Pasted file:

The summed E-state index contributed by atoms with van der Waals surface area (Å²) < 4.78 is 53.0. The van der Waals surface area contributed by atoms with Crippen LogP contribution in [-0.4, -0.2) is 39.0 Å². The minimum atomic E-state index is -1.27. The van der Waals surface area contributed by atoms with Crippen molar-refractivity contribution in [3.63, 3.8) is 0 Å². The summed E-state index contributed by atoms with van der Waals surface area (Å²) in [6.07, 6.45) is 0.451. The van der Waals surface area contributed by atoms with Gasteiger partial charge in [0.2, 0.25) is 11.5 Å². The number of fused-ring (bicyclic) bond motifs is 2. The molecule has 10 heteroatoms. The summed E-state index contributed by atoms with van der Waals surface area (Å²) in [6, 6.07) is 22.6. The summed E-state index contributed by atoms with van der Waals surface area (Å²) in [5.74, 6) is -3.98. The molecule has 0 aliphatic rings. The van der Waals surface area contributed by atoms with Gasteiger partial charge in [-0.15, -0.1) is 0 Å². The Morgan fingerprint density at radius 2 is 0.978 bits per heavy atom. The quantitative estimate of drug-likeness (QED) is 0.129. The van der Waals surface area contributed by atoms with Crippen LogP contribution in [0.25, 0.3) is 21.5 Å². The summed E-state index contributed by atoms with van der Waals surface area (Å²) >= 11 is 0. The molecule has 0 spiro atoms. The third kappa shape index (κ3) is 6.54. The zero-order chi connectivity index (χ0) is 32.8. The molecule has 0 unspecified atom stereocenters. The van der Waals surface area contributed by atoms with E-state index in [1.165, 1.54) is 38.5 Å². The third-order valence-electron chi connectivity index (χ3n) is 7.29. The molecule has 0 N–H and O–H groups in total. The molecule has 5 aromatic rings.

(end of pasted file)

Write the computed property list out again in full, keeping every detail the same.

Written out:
The summed E-state index contributed by atoms with van der Waals surface area (Å²) < 4.78 is 53.0. The van der Waals surface area contributed by atoms with Crippen LogP contribution in [-0.4, -0.2) is 39.0 Å². The minimum atomic E-state index is -1.27. The van der Waals surface area contributed by atoms with Crippen molar-refractivity contribution in [3.63, 3.8) is 0 Å². The summed E-state index contributed by atoms with van der Waals surface area (Å²) in [6.07, 6.45) is 0.451. The van der Waals surface area contributed by atoms with Gasteiger partial charge in [0.2, 0.25) is 11.5 Å². The number of fused-ring (bicyclic) bond motifs is 2. The molecule has 10 heteroatoms. The summed E-state index contributed by atoms with van der Waals surface area (Å²) in [6, 6.07) is 22.6. The summed E-state index contributed by atoms with van der Waals surface area (Å²) in [5.74, 6) is -3.98. The molecule has 0 aliphatic rings. The van der Waals surface area contributed by atoms with Gasteiger partial charge in [-0.15, -0.1) is 0 Å². The Morgan fingerprint density at radius 2 is 0.978 bits per heavy atom. The quantitative estimate of drug-likeness (QED) is 0.129. The van der Waals surface area contributed by atoms with Crippen LogP contribution in [0.25, 0.3) is 21.5 Å². The summed E-state index contributed by atoms with van der Waals surface area (Å²) >= 11 is 0. The molecule has 0 spiro atoms. The third kappa shape index (κ3) is 6.54. The zero-order chi connectivity index (χ0) is 32.8. The molecule has 0 unspecified atom stereocenters. The van der Waals surface area contributed by atoms with E-state index in [1.165, 1.54) is 38.5 Å². The third-order valence-electron chi connectivity index (χ3n) is 7.29. The molecule has 0 N–H and O–H groups in total. The molecule has 5 aromatic rings.